Plant Systematics : Monocots

Monocots belong to the Class Liliopsida. The monocots are characterized by a single cotyledon in the embryo.

Among the monocots include one of the most common and ubiquitous of all plants, grass. Grasses are varied and important agriculturally and economically. While we are all familiar with the grass making up our lawns and fields, some may be surprised to know that corn is also a type of grass. The grasses with round stems belong to the family Poaceae. The sedges that grow in wet areas and ditches have three-cornered stems, and belong to the family Cyperaceae.

A tropical orchid with bright red coloration guiding the pollinator to the nectar.
A tropical orchid with bright red coloration guiding the pollinator to the nectar.

Not all monocots have simple, tiny flowers like the grasses. In fact, some of the most diverse and complicated of all flowers belong to the monocots, namely the orchids. Orchids are famous for the elaborate mechanisms that have evolved in these flowers to facilitate pollination. Each of the thousands of different species of orchid bears a design specific to its preferred pollinator, which often involves several carefully orchestrated steps before pollen is deposited on the stigma.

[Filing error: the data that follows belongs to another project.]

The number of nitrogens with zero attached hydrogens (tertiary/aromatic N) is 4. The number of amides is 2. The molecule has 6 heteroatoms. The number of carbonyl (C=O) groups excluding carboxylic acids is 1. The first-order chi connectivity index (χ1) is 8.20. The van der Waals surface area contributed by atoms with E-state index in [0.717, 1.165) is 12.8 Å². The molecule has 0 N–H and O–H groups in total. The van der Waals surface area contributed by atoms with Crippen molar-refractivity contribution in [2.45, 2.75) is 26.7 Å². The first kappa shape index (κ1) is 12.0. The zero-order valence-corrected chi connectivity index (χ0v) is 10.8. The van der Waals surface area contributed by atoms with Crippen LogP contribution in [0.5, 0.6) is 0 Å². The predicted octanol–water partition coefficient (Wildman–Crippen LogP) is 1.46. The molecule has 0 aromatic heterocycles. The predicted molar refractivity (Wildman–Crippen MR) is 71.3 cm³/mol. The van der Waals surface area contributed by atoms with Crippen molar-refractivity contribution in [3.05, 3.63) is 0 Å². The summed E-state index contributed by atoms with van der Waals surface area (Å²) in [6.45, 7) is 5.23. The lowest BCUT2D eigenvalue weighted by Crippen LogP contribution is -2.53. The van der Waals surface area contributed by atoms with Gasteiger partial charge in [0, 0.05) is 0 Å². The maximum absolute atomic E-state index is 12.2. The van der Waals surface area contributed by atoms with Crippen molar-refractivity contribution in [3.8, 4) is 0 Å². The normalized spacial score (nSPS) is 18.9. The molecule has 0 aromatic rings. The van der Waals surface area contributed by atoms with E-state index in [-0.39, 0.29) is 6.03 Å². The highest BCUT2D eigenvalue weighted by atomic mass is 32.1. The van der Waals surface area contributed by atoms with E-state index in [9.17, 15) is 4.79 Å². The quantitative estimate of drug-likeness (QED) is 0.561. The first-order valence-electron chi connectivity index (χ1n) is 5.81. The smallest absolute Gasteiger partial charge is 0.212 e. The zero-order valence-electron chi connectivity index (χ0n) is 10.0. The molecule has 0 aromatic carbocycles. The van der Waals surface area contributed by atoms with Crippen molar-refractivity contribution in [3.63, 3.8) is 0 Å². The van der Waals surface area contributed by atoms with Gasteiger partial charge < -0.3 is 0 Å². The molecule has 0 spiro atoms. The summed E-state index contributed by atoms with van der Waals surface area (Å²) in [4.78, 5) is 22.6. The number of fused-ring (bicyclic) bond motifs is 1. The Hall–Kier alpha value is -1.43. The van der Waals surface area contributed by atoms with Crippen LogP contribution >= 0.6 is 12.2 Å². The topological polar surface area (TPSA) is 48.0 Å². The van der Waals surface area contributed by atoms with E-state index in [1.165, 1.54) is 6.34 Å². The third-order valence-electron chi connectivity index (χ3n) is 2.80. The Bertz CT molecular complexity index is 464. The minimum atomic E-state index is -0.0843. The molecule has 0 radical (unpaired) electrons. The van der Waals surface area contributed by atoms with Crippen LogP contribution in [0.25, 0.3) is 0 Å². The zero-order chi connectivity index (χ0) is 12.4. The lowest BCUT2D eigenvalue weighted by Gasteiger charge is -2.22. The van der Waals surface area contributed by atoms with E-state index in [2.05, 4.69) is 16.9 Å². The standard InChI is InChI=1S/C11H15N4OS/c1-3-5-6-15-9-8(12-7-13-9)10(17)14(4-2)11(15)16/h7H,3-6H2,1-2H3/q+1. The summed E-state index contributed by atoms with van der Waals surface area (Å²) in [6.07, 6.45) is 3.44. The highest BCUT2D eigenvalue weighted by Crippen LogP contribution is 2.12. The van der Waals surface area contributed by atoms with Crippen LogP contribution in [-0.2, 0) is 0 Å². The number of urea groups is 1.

The huge, dramatic flowers of lilies are another example of the showy monocots. Many wildflowers in our area, such as the Adder's Tongue and Trillium, belong to the family Liliaceae. The tropical looking Jack-in-the-Pulpit flower is another monocot growing wild in the woods of Southern Indiana, in the family Araceae. Commonly cultivated monocots include Daffodils, Tulips, Lilies, Hyacinths, Cannas, Calla Lilies, and Iris.

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